I totally agree that travel is personal, and about your interests, but I also think it’s important as members of the world to see some of the landmarks (i.e. popular tourist sites) of history.

Steve

I agree with the relativity of a ‘must-see’ place — but concentration camps are too important to skip as a matter of taste. Just as in Paris we eat snails instead of McDonald’s, tossing ourselves out of our comfort zone, we should do the same in rural Poland or Germany, removing ourselves from that comfort zone and reminding ourselves that European history is not endless palaces and caf├ęs.

Let us also remember that there are people everywhere from Tehran to Cincinnati that still deny these atrocities ever occurred — prove them wrong and become a witness yourself.

I kind of agree with you and your overall thinking. While there certainly is no such thing as a “must see” as travel is a very personal journey of your own tastes and interests, I do think that to travel a long distance and not experience some of the major sites/sights of a city can be a BIG mistake, and especially those related to significant elements of the world’s history. Certainly learning more and immersing yourself more in the culture is key to a good experience like you say. You almost need to visit some of the key sights once to make a judgement on whether you’d ever visit again. Visiting a location a second time often gives more chance to really select places of interest or getting out for short sidetrips. Saying all that, I think the world includes some things that must rate pretty close to “must sees” even if they end up as disappointments in some visitor’s eyes – go to Cairo but give the Pyramids a miss? Go to Beijing but give the Great Wall a miss? Go to Rome and give the Colosseum or St Peters Basilica a miss?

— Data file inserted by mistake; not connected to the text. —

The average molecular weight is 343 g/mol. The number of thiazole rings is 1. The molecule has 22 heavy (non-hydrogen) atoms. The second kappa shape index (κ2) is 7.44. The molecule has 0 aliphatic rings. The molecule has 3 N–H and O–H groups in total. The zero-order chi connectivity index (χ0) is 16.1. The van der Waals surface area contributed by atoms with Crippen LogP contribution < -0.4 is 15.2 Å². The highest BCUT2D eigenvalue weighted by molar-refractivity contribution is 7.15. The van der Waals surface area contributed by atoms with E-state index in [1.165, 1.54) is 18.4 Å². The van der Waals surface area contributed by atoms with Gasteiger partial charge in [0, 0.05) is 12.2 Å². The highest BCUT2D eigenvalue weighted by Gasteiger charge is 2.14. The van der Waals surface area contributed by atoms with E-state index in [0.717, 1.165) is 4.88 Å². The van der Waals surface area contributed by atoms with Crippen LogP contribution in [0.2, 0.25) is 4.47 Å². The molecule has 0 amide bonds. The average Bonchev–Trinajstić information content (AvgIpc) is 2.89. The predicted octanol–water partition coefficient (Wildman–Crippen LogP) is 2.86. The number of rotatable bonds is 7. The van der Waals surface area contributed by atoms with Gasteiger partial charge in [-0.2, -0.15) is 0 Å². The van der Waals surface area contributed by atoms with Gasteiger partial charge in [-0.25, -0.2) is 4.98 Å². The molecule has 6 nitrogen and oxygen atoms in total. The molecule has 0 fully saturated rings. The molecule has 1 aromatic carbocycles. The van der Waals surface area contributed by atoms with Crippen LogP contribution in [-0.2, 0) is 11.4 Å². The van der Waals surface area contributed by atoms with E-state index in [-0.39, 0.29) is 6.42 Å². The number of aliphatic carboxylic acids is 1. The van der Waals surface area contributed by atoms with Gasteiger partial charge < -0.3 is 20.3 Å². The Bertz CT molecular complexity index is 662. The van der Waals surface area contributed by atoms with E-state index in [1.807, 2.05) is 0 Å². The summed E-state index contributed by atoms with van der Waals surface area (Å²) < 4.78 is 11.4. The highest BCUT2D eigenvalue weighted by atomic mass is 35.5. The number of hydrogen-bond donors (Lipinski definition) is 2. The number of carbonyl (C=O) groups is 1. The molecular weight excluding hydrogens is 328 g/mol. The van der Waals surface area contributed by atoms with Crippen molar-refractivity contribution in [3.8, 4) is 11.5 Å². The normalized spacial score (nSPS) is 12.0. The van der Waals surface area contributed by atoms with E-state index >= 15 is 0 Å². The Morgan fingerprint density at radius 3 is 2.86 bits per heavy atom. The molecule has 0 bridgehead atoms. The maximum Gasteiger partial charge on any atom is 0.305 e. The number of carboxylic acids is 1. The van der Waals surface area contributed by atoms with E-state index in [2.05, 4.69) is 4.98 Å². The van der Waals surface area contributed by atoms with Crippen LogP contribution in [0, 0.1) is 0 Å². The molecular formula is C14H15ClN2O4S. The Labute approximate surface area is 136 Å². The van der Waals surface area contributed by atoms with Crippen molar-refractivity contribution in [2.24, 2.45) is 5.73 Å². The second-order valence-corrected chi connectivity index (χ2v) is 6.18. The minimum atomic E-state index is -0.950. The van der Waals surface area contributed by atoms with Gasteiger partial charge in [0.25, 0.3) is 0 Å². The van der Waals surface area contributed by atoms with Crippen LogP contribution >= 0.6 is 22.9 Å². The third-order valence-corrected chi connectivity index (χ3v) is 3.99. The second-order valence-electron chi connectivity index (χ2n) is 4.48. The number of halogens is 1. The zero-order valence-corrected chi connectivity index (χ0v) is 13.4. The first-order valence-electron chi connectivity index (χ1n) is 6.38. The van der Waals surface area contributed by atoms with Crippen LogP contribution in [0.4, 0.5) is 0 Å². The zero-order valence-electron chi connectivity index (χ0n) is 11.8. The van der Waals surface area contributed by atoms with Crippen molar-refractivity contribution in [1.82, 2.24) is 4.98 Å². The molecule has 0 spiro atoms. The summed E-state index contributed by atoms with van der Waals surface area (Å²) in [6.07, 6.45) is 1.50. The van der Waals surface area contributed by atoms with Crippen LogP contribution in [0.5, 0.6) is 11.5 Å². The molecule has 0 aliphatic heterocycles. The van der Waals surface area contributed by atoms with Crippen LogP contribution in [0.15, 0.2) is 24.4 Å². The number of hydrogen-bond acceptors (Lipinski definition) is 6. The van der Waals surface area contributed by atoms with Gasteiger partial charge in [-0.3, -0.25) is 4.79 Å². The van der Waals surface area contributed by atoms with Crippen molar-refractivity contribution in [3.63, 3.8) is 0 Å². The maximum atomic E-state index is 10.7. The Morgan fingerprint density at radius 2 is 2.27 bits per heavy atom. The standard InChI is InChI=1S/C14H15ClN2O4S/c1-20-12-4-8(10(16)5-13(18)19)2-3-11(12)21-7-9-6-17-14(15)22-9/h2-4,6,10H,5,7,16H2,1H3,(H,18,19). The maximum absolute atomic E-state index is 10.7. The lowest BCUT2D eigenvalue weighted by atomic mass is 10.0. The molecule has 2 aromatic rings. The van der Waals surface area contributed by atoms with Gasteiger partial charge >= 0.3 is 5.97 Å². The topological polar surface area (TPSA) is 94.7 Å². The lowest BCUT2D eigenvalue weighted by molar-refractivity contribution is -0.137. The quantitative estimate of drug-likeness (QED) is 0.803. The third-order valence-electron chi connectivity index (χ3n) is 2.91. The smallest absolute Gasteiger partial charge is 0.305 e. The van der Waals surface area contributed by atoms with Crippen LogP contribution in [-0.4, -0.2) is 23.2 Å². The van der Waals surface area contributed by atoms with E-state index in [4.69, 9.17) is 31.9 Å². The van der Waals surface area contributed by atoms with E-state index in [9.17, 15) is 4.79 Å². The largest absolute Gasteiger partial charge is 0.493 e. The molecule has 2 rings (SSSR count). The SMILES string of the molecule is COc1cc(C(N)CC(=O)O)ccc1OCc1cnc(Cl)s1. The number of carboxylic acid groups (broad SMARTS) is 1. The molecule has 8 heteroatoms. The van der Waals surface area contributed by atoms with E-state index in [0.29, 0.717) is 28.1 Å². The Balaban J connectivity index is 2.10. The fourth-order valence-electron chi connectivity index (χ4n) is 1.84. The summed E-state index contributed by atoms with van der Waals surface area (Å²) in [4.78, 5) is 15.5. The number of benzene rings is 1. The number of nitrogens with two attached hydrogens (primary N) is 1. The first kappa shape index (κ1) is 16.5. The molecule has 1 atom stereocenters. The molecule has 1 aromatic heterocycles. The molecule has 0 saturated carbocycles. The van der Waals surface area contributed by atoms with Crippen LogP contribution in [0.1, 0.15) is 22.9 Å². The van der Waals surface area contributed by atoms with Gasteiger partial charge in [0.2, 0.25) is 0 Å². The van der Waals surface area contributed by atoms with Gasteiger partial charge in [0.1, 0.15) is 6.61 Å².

Jan

You just have to try places you think will fit, like shopping for clothes. Sometimes a friend will say “try it on, I love it”, but when you do it just doesn’t appeal. Other times you unwillingly try it on just to be friendly and it is “Wow, it does look good and feel right”! Fancy that, I’ll have two thanks.

I agree Matt that finding the area that makes your heart sing can really change your opinion of a place.
Jan.

I absolutely agree. I can understand why people get excited about a place they love and say you “must” go there, but it is rather annoying as everyone’s travel experience and interests are different. We didn’t go to the Taj Mahal despite spending 3 months in India, and it’s still our favourite country in the world. We just knew seeing a touristy building wasn’t going to compete with our experiences in homestays and villages throughout the country.

I think there is only such a thing as a “must see” when it’s a must see for you – something you personally really want to see. And for everyone that will be different.

What exactly do you think Auschwitz is if not a museum? It’s not like it’s a playground or a freaking movie set! I learned more about the Third Reich and the nazis in general in Auschwitz than I ever learned anywhere else. If you’d been to a concentration camp at all, you’d understand that it is not only an exceptional museum, but a LIVE one.

You’re definitely allowed to not want to do certain things. But to say that concentration camps are just a place where a bunch of people got killed… jeez, it’s hard for me to say something nice about that!